Many of us are accustomed to working on banishing the ums from our speech, but let’s not confuse that with the uhs. Pauses are essential and not to be confused with our great need of the article a – that’s “uh” – not “A” as in bake. We throw “uh” ball. When we throw “A” ball the phrase becomes stilted and stiff.
The same hypercorrection happens with “the.” The appropriate times to say “thee” are when it is spelled with two e’s, when it precedes a vowel, or when you very clearly mean that specific object. We do say the (thee) earth. But we say the (thuh) ball.
Hypercorrection tends to happen when we are attempting to sound more formal or professional, when in reality it muddies our message. Hypercorrection can throw off our natural speaking rhythm. We often start to feel odd while speaking and we are not even sure why. When speaking casually with colleagues or friends we hit or highlight our operatives naturally. We emphasize the word or phrase that clarifies the meaning of what we are saying. When we hypercorrect, we emphasize words we think need emphasis. Another common misstep in this category is the “and,” which gets emphasized at the expense of hearing what you are actually joining. Salt “and” pepper is really salt “n” pepper. Romeo “n” Juliet. It is actually linguistically correct to say “n” when joining a pair or series of objects or descriptors. When we emphasize the “and,” that is generally what we hear. “The client likes colors AND stripes” is heard quite differently from “the client likes colors n stripes.” The meaning of the phrase actually changes by emphasizing the “and.”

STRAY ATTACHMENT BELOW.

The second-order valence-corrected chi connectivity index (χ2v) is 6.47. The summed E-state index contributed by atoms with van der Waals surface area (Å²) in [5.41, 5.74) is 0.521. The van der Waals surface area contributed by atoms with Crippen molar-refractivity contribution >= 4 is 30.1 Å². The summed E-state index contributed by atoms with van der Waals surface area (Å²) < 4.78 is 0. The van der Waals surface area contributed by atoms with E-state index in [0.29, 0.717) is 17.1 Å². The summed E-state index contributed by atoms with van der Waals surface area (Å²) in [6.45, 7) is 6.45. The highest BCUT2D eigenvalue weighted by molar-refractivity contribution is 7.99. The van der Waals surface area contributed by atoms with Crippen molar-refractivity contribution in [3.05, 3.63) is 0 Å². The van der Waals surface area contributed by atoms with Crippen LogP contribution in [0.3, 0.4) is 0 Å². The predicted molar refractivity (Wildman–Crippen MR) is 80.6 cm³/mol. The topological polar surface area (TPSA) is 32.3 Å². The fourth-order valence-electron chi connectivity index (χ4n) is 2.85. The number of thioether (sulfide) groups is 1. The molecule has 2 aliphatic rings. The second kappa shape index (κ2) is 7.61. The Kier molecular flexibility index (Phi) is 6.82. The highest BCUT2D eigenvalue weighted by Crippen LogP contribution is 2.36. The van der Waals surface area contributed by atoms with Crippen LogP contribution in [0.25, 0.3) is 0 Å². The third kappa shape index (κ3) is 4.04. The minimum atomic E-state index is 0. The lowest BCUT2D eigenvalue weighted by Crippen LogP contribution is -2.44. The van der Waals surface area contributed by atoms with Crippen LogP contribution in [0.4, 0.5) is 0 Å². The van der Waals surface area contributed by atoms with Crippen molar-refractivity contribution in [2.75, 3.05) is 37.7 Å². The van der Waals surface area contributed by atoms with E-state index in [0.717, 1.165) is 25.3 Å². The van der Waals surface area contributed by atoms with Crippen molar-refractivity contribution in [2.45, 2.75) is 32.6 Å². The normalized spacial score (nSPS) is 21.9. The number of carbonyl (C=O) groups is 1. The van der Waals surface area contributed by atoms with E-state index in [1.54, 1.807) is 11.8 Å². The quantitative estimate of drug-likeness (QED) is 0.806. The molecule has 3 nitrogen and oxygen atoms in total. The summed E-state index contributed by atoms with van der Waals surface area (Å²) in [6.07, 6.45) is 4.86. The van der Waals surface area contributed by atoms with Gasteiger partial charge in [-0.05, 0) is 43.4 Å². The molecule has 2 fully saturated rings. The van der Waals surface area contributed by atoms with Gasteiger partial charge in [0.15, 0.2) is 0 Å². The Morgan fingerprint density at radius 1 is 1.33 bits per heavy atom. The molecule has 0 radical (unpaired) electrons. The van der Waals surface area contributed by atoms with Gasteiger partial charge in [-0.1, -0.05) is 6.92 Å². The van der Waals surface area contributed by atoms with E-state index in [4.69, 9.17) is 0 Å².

Know what you want to convey and trust your natural speaking rhythms.